Monster Hunter Review
When Capcom announced that the next Resident Evil game would be an online game, gamers everywhere salivated at the thought of an online community of gamers that rivaled Final Fantasy XI or even EverQuest Online Adventures. The truth was that while Resident Evil: Outbreak did support online multiplayer fun, it didn’t quite live up to everyone’s expectations thanks to a number of things that go well beyond the fact that the game didn’t allow voice chat. But leave it up to Capcom to pull something entirely new out of their hat and bring us another online multiplayer adventure. Is Monster Hunter the online game that will make up for Outbreak? Let’s hunt for the answer.
Monster Hunter is a Broadband-only online game that, much like Resident Evil: Outbreak, also has a single player game. The single player mode gives you but a taste of what the online game (called Network Mode) will be like but then again much of the exploration becomes a lonely trip into the game’s exotic landscape where humans share the world with creatures both familiar and grotesquely unique. There is also no real story, merely a collection of quests that serve as tutorials and practice for when you decide to take the game online. The game revolves around a world where the human population hunts down creatures that resemble dinosaurs of our world, hence the title of the game. Hunters, it seems, are looked upon as heroes since villages depend on them to hunt to bring back meat or to safeguard the village from dangerous carnivores.
The first thing you’ll do in the game, whether it’s playing online or offline, is creating your own character. You’ll be able to choose your character’s gender, hairstyle, facial features (which also include skin tone) and even voice (well, not really voices, but grunts, screams and cries). The character creation options are very limited so you won’t have quite an original-looking character. What does give your character a distinct look is how you choose to equip him or her. You’ll be able to go into a village or town and have the local armor upgrade your body armor with items you find or the bones of dead monsters. You can even upgrade your weapons. Weapons consist of bladed weapons such as swords or knives as well as projectile weapons such as blowguns.
Online, the game is played with up to four players. After selecting a server, area and then a town, you’ll move about a town looking for your four companions that will join you in the available quests. The first quests are easy. Some of them having you bring back meat for your village or have you collecting herbs, making potions or learning how to fish and cook your own meat. Then it’s off to slaying dangerous carnivorous creatures such as the velociprey and then even bigger monsters (like the awesome-looking dragons) that threaten the nearby area. Unlike the single player game that has you doing this rather blindly, online you’ll have three other players to cover you in case you’ve lead them into a tight spot.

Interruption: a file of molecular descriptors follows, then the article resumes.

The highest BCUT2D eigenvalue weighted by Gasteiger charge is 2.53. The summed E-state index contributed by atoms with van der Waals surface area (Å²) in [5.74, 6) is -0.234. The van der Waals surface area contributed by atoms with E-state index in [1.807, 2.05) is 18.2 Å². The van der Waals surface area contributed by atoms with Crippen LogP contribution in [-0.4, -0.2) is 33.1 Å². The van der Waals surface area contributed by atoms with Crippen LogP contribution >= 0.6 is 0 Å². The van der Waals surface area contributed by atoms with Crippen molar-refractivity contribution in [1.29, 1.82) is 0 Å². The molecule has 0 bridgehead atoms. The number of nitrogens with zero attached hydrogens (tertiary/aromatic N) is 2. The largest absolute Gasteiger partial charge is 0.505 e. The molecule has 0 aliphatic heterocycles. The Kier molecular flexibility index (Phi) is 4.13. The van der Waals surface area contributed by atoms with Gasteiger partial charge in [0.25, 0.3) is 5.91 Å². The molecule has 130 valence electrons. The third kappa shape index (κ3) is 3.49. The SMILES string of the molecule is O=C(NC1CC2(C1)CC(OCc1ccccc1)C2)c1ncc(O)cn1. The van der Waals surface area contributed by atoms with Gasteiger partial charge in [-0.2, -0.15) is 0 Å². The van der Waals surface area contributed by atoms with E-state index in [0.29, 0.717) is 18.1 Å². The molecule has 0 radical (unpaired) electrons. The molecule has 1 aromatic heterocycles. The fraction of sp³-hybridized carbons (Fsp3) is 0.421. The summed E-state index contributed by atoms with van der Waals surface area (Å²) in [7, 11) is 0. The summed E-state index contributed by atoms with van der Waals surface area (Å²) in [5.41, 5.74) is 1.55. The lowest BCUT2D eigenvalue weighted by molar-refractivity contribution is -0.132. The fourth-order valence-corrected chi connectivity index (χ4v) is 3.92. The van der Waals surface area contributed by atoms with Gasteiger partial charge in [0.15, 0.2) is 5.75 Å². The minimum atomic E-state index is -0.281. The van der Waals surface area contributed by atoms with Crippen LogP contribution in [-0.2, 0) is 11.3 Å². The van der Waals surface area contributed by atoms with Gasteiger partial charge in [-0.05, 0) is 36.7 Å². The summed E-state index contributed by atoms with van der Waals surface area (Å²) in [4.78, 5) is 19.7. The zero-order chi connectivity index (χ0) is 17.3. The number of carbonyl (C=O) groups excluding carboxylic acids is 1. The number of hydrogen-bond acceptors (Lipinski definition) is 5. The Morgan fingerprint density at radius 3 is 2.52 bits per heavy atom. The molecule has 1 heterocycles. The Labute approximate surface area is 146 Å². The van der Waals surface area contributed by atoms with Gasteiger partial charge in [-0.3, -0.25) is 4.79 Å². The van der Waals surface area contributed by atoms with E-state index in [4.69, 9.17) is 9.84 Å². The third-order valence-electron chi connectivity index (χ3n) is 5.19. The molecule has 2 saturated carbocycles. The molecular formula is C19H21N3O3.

And unlike a certain game set in Raccoon City, you’ll finally be able to communicate with your fellow adventurers. Monster Hunter allows gamers to use a USB keyboard, although with a Broadband-only connection, a USB headset would have been a lot more preferable. In fact, voice chat would have eliminated a big chunk of what makes this game a clumsy experience. Monster Hunter is the type of game that has players come up with a quest strategy before launching into the quest. There’s nothing quite like voice chat to quickly come up with a game plan if the original plan fails. Typing just doesn’t cut it in a game where the action flows so fluidly. And, with only four players instead of a massive party (as you can have in EverQuest Online Adventures), voice chat would have made communicating change in plans so much easier.
The quests in this game are nice and varied thanks, in part, to the massive world that has you climbing up to reach new areas or using a pick axe to clear a path through breakable walls. One quest has you attempting to grab the egg of a creature known as the Wyvern. Completing the quest can be done in a number of ways like having one companion distract the Wyvern while one player grabs the egg and the other two acts as escorts to the player carrying the egg. Players learn a number of skills useful to the hunt as well. For example, you can set traps like a pitfall trap that trap smaller creatures or you can track a monster by shooting it with a paintball (it then tracks the creature on the map).